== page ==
Martha Limitedi is a TB survivor from Balaka District. She narrates how the system helped her to recover from the disease.

Says Martha, "I was showing TB signs, and a community volunteer came to collect my sputum sample. The samples were sent to the facility and within 24 hours, l got a notification on my phone to visit the facility to get the results...l was diagnosed TB positive and started treatment immediately. During the six months of treatment, l was reminded of the dates to visit the hospital until I completed my TB treatment...my life was saved...l am happy this system helped me a lot."

Martha's sentiments are echoed by Loveness Eva who says she survived TB because she started treatment before her condition worsened.

"After submitting my sputum samples, l got the results quickly. l received an SMS on my phone the same day notifying me to visit the facility to get results. This helped me to start treatment in good time. l recovered from TB because l started treatment in good time before my condition worsened," she recalls.

IT Specialist for the TB electronic treatment system is Francis Mutwalo.

Mutwalo says the automatic messages that are sent to patients do not indicate whether the patient is positive or negative for privacy reasons, but only inform them to go to the hospital to get the results.

He says the system, apart from patients, also involves health workers by reminding them of the dates the patients should go to collect medication and to follow up on those who abscond treatment.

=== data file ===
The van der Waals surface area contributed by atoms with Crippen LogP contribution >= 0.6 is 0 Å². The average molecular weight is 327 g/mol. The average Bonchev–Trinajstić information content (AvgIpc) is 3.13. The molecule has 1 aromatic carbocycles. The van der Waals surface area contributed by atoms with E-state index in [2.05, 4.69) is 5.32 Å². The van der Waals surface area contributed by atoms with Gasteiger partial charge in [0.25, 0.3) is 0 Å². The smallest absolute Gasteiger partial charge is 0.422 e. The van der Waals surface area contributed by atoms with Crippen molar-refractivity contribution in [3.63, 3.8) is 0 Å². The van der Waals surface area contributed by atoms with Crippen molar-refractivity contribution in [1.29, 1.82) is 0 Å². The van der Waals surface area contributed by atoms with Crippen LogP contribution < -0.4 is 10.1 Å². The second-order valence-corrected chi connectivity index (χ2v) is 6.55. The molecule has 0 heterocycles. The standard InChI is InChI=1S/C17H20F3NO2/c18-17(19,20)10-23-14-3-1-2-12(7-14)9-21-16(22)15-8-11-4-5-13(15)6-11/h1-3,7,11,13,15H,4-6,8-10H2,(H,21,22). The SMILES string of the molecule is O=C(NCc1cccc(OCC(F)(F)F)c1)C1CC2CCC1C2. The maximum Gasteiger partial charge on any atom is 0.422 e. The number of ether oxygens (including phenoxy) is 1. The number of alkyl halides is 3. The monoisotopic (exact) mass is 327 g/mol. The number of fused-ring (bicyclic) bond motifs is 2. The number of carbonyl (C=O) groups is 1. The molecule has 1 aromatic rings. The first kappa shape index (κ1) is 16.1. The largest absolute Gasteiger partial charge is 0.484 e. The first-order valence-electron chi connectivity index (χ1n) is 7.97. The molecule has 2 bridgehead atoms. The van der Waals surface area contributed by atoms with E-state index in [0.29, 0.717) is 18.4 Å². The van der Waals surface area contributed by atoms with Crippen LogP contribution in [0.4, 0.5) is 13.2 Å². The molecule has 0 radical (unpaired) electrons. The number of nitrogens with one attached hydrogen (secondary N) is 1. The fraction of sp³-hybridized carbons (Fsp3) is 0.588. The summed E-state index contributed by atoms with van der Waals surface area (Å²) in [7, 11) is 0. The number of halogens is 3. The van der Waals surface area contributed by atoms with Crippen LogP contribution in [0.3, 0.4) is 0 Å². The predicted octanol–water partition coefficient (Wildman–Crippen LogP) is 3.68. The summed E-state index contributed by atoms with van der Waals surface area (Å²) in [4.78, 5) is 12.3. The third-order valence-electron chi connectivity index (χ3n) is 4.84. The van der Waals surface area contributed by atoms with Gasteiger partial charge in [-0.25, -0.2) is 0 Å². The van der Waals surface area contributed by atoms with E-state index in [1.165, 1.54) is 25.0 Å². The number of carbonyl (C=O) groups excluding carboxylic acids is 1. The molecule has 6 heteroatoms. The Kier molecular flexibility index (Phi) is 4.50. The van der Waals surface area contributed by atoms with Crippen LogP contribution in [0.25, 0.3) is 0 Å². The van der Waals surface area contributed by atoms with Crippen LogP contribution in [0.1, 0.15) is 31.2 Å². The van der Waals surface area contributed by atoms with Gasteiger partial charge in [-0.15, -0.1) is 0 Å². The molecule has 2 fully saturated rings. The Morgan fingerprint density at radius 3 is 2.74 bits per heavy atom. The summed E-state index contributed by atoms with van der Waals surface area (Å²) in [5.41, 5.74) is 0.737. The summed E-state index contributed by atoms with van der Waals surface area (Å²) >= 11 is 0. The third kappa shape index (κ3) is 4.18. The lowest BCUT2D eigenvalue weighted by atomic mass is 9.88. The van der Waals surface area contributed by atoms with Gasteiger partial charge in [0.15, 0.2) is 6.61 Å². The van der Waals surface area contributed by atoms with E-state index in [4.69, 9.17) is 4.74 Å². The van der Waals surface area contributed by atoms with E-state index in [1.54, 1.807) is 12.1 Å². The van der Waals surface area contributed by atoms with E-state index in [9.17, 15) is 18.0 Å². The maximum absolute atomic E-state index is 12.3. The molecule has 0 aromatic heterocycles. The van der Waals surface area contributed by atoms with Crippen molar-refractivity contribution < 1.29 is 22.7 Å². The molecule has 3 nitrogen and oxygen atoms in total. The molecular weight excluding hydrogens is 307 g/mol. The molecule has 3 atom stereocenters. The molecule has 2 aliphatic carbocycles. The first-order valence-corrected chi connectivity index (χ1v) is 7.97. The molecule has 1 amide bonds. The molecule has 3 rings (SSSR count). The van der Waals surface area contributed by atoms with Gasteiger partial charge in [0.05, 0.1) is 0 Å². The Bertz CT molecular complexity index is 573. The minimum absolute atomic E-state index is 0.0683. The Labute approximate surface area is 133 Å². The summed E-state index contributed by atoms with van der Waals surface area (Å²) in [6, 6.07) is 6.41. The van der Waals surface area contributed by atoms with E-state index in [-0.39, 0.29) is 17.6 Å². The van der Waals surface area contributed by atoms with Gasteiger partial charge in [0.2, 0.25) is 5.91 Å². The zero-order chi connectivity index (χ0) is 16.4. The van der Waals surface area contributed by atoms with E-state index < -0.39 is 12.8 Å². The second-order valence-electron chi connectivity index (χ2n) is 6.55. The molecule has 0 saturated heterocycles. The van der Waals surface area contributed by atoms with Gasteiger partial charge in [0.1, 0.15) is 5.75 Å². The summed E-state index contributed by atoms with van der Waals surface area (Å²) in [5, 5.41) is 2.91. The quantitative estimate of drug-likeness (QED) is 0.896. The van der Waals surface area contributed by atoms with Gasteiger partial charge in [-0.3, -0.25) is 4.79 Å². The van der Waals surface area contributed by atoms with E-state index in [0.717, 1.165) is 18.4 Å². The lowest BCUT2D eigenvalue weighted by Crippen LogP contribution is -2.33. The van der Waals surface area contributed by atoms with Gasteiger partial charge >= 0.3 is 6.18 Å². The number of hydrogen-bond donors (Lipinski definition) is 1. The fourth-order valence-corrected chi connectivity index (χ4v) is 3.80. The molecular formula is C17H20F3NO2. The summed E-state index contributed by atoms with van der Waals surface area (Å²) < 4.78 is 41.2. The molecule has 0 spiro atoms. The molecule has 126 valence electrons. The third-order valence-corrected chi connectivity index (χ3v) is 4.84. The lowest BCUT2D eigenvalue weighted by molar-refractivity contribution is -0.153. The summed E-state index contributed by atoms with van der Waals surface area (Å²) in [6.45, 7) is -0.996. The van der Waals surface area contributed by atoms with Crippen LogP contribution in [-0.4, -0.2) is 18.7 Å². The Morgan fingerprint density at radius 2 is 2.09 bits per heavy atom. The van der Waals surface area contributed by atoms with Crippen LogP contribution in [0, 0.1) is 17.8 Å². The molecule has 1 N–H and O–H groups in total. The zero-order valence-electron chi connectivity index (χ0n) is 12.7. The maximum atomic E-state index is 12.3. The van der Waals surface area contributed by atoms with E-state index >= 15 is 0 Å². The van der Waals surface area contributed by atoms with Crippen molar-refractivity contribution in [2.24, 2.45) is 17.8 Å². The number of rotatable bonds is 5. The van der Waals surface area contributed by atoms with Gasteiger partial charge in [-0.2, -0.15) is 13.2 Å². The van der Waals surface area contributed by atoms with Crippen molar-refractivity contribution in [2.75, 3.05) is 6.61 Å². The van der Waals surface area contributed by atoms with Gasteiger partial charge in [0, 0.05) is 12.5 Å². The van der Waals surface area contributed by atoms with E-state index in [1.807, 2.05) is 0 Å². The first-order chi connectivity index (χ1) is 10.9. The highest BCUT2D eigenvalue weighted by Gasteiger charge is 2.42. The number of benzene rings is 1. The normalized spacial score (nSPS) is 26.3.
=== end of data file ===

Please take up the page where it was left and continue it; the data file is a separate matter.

Maseto Kalembekera, TB focal person for Phalula Heath Centre in Balaka, explains how the system links them with patients.

"In the past, it was hard to follow up TB patients. They were taking days before receiving results of their TB tests but the new system is helping patients to get the results in good time. Patients are reminded of the dates of their next hospital visit; even us health workers, are reminded to follow up on TB patients who shun treatment. This has helped to reduce the death rate," says Kalembera

District TB Officer for Balaka Thomas Bizeck describes the electronic system as a game changer, saying it has brought improvement in the management of TB patients.

District Medical Officer for Dedza Moris Lingalirani says the TB eHealth System has also helped to improve treatment success rate currently at 95 percent and reduced the death rate to below 5 percent in the district.

In the past, patients were waiting for several days to get TB test results. They depended on volunteers to travel to health facilities to collect the results and take them back to the patients, a process that was prone to errors.

With the current TB eHealth System, when community volunteers collect sputum samples in villages, they scan them using smart phones and send them to health facilities for testing. When results are out, both the patient and community volunteers receive a notification on their mobile phones.

Up to 25 ,000 people suffer from TB in Malawi every year, and the death rate stood at 7 percent as of December 2023.

The coming in of the electronic treatment management system brings hope for reduced burden. Already it has helped Malawi to be on the right track in the fight against TB with the treatment success rate now at 90 percent and THE death rate at 7 percent. If it is fully rolled out, more lives would be saved.

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Last modified on Tuesday, 26/03/2024